15/09/2016 admin


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Definition:– Round or oval sore in the oesophagus or where lining of stomach/duodenum has been eroded by stomach acid and gastric juices


Oesophageal ulcers –

  • Pain when swallowing or when lying down

Duodenal ulcers –

  • intermittent pain (steady and mild or moderately severe), usually just below the sternum
  • gnawing, burning aching, soreness in abdomen,
  • an empty feeling,
  • hunger

Gastric, marginal and stress ulcers –

  • pain that does not follow any pattern; may be relieved or brought on by eating
  • may result in oedema, causing small intestinal blockage, resulting in –
  • bloating,
  • nausea or vomiting after eating

Complications (bleeding/rupture) –

  • low blood pressure,
  • dizziness,
  • fainting


  • Chronic exposure of stomach/duodenum lining to irritants such as excess stomach acid or gastric enzymes
  • Infection with Helicobacter pylori bacteria, drugs
  • Cancer (rare)

Lifestyle Recommendations

  • Eat plenty of dark green leafy vegetables – contain vitamin K, needed for healing; likely to be deficient in people with digestive problems
  • Avoid coffee and alcohol
  • Drink fresh cabbage juice daily
  • If severe symptoms, eat soft foods such as avocado, bananas, potatoes, squash and yams; blend
  • Eat frequent small meals; include well-cooked millet and rice, raw goats milk, soured milk products such as yoghurt, cottage cheese and kefir
  • Drink barley, wheat and alfalfa juice – contain chlorophyll and are thus potent anti-cancer treatments
  • If bleeding ulcer, eat organic baby foods or steamed vegetables, blended or mashed; add nourishing fibre such as guar gum and/or pysillium seed – easy to digest and nourishing and chemical-free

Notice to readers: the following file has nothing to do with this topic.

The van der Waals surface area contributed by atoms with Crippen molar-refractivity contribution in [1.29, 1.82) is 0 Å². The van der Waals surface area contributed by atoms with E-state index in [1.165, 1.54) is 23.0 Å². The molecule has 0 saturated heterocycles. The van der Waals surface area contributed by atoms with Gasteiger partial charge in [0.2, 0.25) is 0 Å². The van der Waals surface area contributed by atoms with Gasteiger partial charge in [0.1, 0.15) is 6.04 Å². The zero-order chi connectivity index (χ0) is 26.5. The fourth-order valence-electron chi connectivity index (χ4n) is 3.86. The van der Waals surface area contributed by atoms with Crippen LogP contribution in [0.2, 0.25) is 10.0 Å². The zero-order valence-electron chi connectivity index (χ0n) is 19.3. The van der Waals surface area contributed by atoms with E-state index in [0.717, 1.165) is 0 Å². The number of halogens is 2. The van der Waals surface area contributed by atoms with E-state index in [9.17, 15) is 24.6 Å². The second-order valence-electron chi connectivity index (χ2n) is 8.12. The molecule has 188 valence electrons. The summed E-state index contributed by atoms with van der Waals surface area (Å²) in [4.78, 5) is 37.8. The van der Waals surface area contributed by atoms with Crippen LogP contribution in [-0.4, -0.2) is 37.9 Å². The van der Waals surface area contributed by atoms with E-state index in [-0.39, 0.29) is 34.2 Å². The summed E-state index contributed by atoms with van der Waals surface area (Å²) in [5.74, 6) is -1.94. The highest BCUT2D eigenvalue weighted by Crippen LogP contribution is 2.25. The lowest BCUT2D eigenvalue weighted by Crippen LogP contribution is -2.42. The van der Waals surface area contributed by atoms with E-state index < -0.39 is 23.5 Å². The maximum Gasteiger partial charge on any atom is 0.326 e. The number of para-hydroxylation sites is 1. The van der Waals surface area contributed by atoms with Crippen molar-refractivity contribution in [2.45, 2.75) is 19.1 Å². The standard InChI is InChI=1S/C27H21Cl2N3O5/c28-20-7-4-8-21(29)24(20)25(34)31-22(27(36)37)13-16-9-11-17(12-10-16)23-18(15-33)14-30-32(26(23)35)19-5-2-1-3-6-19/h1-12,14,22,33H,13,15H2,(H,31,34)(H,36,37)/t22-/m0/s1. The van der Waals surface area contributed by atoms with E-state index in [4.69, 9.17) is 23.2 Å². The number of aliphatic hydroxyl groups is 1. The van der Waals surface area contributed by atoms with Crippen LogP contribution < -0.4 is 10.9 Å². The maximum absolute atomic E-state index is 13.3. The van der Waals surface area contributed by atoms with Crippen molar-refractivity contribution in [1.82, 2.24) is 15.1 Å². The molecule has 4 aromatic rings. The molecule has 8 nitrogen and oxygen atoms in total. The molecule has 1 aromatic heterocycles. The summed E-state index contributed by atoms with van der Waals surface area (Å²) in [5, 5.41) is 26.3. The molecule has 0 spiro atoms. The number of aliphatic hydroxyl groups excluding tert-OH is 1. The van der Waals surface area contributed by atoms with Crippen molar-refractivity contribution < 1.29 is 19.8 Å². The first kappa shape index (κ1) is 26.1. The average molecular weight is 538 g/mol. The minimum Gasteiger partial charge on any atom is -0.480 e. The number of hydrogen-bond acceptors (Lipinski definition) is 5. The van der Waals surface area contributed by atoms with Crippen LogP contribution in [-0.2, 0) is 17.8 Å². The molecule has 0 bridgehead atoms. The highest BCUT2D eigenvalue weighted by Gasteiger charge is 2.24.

• Avoid fried foods, tea, coffee, chocolate, animal fats and carbonated drinks, as well as salt and sugar – linked to acid production, and reduce intake of refined carbohydrates
  • Avoid cow’s milk – neutralizes existing stomach acid, but calcium and protein it contains stimulated production of more acid; almond, rice or soy milk are good substitutes
  • Chew food thoroughly and take bitters – aids digestion
  • Do not drink hot liquids
  • Do not smoke – delays or prevents healing
  • Keep the colon clean (daily bowel movements; enemas)
  • Avoid painkillers such as aspirin and ibuprofen
  • Avoid stress

Supplement Recommendations

  • Acid-Ease – balances acidity
  • L-Glutamine (500 mg daily) – heals peptic ulcers
  • Pectin – helps relieve duodenal ulcers by creating a smoothe coating in the intestines
  • Sodium Ascorbate (10 g/day) – soothing
  • Vitamin E (200 IU daily) – potent antioxidant that helps to reduce stomach acid and pain, and promote healing (use d-alpha-tocopherol form)
  • Vitamin A – for mucous membranes, circulation and scar tissue
  • Digestive enzymes – may be of assistance if there is flatulence
  • DO NOT USE Hydrochloric acid

Herbs –

  • Alfalfa – good source of vitamin K
  • Aloe vera juice/gel (4 ounces daily) – aids in pain relief and speeds healing
  • Bupleurum, in combination with angelica and licorice root – good for treating ulcers
  • Cat’s claw – cleanses and heals digestive tract (not if pregnant)
  • Comfrey – treats ulcers (not for > 1 month)
  • Garlic – may eradicate ulcers; antimicrobial
  • Malva tea – calms stomach and reduces intestinal irritation
  • Marshmallow root and slippery elm – soothe irritated mucous membranes
  • Rhubarb (juice or tablet) – treats intestinal bleeding


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